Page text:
In order to avoid the repeated cycle of delay that created such staffing shortages, as well as address maintenance backlogs, the Board of Education is requesting approximately $16.3 million to resume work in this area.

    This total request of $28.2 million, which represents $16.3 million for long-range needs and the replacement of $11.9 million in "one-time" funding, will not meet our district's needs. However, it is a balanced approach that provides a sustainable path to long-term success. 

    As we look to the coming year, it is not possible for me to overstate the pride we feel in the accomplishments of our employees this past year. On multiple occasions they created -- and then re-created -- our school system with no template to guide them and a seemingly endless commitment to children.

    Many of our families responded in kind, committing themselves to the challenges of shifting expectations.

    I am certain you and your colleagues will be as committed when considering our request for the coming year. I want to thank you in advance for your deliberations and look forward to continuing our work together as we strive to emerge stronger from a pandemic that has redefined the responsibilities of public service.


    Keith Sutton

    Chair, WCPSS Board of Education

Budget Timeline

  • April 2021
    The superintendent presents a 2021-2022 proposed budget to the Board of Education for its consideration. North Carolina school districts do not have taxing authority. Revenue in the proposed budget is estimateed based on expected funding from state lawmakers, county commissioners and the federal government.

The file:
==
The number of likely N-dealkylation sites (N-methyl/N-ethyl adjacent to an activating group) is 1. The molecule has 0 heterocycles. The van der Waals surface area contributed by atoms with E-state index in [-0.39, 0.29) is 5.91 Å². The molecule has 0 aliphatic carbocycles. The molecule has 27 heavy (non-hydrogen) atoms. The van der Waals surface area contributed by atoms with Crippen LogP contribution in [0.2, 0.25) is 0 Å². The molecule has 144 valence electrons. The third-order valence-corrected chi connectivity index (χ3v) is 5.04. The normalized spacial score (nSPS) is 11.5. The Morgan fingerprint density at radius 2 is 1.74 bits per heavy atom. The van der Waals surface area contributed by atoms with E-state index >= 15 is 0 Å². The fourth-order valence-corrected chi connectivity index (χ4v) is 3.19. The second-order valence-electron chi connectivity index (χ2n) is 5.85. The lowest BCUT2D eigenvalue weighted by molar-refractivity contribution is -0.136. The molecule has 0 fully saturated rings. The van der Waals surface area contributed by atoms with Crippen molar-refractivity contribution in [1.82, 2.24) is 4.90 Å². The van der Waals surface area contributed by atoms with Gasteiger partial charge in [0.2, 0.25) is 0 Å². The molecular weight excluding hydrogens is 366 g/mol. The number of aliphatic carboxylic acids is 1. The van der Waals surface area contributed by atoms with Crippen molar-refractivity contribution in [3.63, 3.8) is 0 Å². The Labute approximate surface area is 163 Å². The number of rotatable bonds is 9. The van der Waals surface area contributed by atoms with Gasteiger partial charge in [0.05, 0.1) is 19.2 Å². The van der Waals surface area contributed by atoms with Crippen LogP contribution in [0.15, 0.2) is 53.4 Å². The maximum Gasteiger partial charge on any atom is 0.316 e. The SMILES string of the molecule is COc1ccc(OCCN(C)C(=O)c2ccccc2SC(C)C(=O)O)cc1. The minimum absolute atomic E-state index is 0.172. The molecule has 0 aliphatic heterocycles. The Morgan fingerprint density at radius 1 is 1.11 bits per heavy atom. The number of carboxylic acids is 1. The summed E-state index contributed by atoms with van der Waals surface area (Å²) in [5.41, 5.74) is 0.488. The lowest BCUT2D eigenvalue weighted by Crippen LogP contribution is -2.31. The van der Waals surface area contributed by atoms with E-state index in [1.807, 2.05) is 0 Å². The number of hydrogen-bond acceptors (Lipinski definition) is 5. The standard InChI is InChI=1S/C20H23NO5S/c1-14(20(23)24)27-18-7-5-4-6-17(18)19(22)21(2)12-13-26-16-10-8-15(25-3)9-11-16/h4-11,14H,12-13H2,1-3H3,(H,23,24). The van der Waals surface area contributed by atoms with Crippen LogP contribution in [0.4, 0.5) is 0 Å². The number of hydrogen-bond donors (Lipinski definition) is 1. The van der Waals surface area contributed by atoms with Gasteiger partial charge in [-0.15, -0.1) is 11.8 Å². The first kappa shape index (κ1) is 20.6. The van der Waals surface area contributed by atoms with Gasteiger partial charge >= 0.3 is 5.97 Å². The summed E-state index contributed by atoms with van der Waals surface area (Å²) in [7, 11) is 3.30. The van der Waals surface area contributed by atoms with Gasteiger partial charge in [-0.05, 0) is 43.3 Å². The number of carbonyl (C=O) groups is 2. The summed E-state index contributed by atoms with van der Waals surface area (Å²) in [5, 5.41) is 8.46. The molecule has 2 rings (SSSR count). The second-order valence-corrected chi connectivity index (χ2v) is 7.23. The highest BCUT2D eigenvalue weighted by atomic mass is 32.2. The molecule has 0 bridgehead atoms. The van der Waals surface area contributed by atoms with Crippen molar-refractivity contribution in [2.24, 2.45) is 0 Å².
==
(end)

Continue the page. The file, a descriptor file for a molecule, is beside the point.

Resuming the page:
April 2021
    • Board of Education members hold a work session to ask questions about the proposed budget and suggest changes.
    • Following the board work session, a public hearing is held where the general public can offer its thoughts and suggestions about the superintendent's proposed budget.
    May 2021
    • Board members hold final public discussions on May 4, and approve their formal request to Wake County Commissioners. This becomes the Board of Education's proposed budget. 
    • The Wake County Manager presents his proposed budget to County Commissioners on May 3. 
    • County Commissioners hold budget work sessions on May 10 and May 24 to review the County Manager's proposal. A virtual public hearing is scheduled for May 17. Written comments can be provided at www.wakegov.com/budget
    June 2021 
    Commissioners are expected to approve their budget June 7 to determine funding levels for all services, including the portion used to help pay for schools. Local funds cover about 30% of the school system's operating costs. An additional 4% of the school system's operating costs are covered by local funds generated in specific areas such as fines and forfeitures. 
    June 2021 
    The school board begins to debate changes to the school district's budget based upon the amount of local funding provided by the county. An interim budget is generally needed while waiting for a final decision from state lawmakers on the state's budget. 
    July 2021 (or later if interim budget is used)
    State lawmakers approve a budget. State funds currently cover about 58% of the school system's operating costs. If state lawmakers do not approve a budget by June 30, which is typically the case, the school board uses its interim budget to begin the school year.